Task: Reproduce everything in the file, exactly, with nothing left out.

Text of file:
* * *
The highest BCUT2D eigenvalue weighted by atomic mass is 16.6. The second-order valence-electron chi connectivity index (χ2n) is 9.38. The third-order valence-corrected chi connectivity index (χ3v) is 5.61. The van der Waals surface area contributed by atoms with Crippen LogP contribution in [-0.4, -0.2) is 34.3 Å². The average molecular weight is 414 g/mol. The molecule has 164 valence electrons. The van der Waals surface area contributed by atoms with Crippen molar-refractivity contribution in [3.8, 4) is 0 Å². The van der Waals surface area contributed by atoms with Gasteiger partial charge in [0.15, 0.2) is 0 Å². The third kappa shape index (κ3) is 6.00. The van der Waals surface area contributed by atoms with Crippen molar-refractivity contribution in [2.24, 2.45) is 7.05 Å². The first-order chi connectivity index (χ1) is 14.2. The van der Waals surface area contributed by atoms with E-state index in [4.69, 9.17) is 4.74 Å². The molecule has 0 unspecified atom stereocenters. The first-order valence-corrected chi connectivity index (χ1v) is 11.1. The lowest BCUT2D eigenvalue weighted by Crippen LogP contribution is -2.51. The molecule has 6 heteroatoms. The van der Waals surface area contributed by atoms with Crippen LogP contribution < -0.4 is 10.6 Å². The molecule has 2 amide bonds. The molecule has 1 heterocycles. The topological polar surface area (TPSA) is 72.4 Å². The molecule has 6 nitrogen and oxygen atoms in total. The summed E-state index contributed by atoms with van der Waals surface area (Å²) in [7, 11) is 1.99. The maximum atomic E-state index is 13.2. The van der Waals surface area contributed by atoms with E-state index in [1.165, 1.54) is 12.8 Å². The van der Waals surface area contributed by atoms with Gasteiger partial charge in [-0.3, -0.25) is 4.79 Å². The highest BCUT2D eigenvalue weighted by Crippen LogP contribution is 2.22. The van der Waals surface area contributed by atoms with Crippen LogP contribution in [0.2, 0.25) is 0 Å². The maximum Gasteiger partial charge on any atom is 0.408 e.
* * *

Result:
The highest BCUT2D eigenvalue weighted by atomic mass is 16.6. The second-order valence-electron chi connectivity index (χ2n) is 9.38. The third-order valence-corrected chi connectivity index (χ3v) is 5.61. The van der Waals surface area contributed by atoms with Crippen LogP contribution in [-0.4, -0.2) is 34.3 Å². The average molecular weight is 414 g/mol. The molecule has 164 valence electrons. The van der Waals surface area contributed by atoms with Crippen molar-refractivity contribution in [3.8, 4) is 0 Å². The van der Waals surface area contributed by atoms with Gasteiger partial charge in [0.15, 0.2) is 0 Å². The third kappa shape index (κ3) is 6.00. The van der Waals surface area contributed by atoms with Crippen molar-refractivity contribution in [2.24, 2.45) is 7.05 Å². The first-order chi connectivity index (χ1) is 14.2. The van der Waals surface area contributed by atoms with E-state index in [4.69, 9.17) is 4.74 Å². The molecule has 0 unspecified atom stereocenters. The first-order valence-corrected chi connectivity index (χ1v) is 11.1. The lowest BCUT2D eigenvalue weighted by Crippen LogP contribution is -2.51. The molecule has 6 heteroatoms. The van der Waals surface area contributed by atoms with Crippen LogP contribution < -0.4 is 10.6 Å². The molecule has 2 amide bonds. The molecule has 1 heterocycles. The topological polar surface area (TPSA) is 72.4 Å². The molecule has 6 nitrogen and oxygen atoms in total. The summed E-state index contributed by atoms with van der Waals surface area (Å²) in [7, 11) is 1.99. The maximum atomic E-state index is 13.2. The van der Waals surface area contributed by atoms with E-state index in [1.165, 1.54) is 12.8 Å². The van der Waals surface area contributed by atoms with Gasteiger partial charge in [-0.3, -0.25) is 4.79 Å². The highest BCUT2D eigenvalue weighted by Crippen LogP contribution is 2.22. The van der Waals surface area contributed by atoms with Crippen LogP contribution in [0.2, 0.25) is 0 Å². The maximum Gasteiger partial charge on any atom is 0.408 e.